Gordon Ashworth: S.T.L.A.
Portland, Oregon resident Gordon Ashworth, also known as Concern (now retired) as well as the vocalist-guitarist for the black metal band Knelt Rote, puts some degree of distance between himself and his ambient-drone contemporaries by working banjo playing in amongst his at times noisy psychedelic settings—not that that's necessarily Ashworth's driving concern. There's no denying, however, that S.T.L.A. does stand out from the crowd for the highly personalized sound design Ashworth brings to its forty minutes. Issued in vinyl album and digital formats, the five-track release arrives courtesy of Chicago-based Orindal Records and is, significantly, the first album Ashworth's released under his own name.
A surprisingly plaintive overture, “Norma” emerges from dust armed with sparse banjo plucks and the evocative rustle of field recordings before bleeding into the creeping industrial smelter of “Upbringing” and its convulsive murk of sheet-metal creaks and itchy noise (apparently the material derives in part from field recordings Ashworth collected while working at night as a taxi driver). Being the album's shortest pieces, the two tracks work in tandem as scene-setters for the longer trio on the horizon.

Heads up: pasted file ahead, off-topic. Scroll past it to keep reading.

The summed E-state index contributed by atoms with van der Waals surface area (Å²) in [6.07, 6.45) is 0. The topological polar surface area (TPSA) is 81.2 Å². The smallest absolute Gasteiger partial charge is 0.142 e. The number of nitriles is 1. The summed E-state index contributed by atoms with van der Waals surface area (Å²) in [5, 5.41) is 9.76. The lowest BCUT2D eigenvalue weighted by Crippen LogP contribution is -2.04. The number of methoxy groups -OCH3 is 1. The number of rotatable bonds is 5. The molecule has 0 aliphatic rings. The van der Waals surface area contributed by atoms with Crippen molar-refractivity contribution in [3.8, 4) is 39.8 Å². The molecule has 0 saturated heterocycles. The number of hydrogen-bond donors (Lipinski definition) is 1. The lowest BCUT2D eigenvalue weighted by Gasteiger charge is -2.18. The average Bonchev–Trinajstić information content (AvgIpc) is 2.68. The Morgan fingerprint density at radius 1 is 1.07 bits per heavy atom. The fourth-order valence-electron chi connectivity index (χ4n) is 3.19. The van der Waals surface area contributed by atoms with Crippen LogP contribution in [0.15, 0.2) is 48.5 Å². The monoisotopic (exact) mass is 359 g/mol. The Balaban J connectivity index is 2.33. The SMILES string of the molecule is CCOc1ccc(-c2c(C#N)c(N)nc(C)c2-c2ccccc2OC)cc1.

The first of the three is “Suite For Broken Sex,” which announces a dramatic shift in tone when a reverberant blur of piano cascades kickstarts its eleven-minute flow. But, cued by the style of the opening pieces, the listener anticipates that things won't remain the same for long, and sure enough the chiming piano patterns gradually get sucked into an electrified black hole whose seething buzz is so consuming the piano disappears altogether. The activity level intensifies within the crackling mass as vestiges of recognizable sounds, voices and clanks among them, struggle in vain to extricate themselves from the whole before decompression sets in, the battle apparently over. Though field recordings act as a bridging point, “To Be the Man I Want to Be” introduces another shift, the material now moving away from noise collage to high-velocity banjo picking more emblematic of backwoods Appalachian folk and American primitive forms—a startling marriage of folk twang and musique concrète. “Desperate and Indebted” closes the album on a wave of emotion, with the regret and melancholy of its opening acoustic strums eventually morphing into triumph and determination.
That Ashworth opted to release S.T.L.A. under his own name can be interpreted in a number of ways, one of them being to read it as a sign of increased self-confidence or self-acceptance. But based on the material as presented, it's hard not to see the recording as an expression of liberation, as if Ashworth's elected to throw all his cards onto the table, so to speak, and boldly embrace the opportunity to present his work in its most direct and unveiled form. “Take it or leave it: this is who I am,” this always compelling album seems to be saying.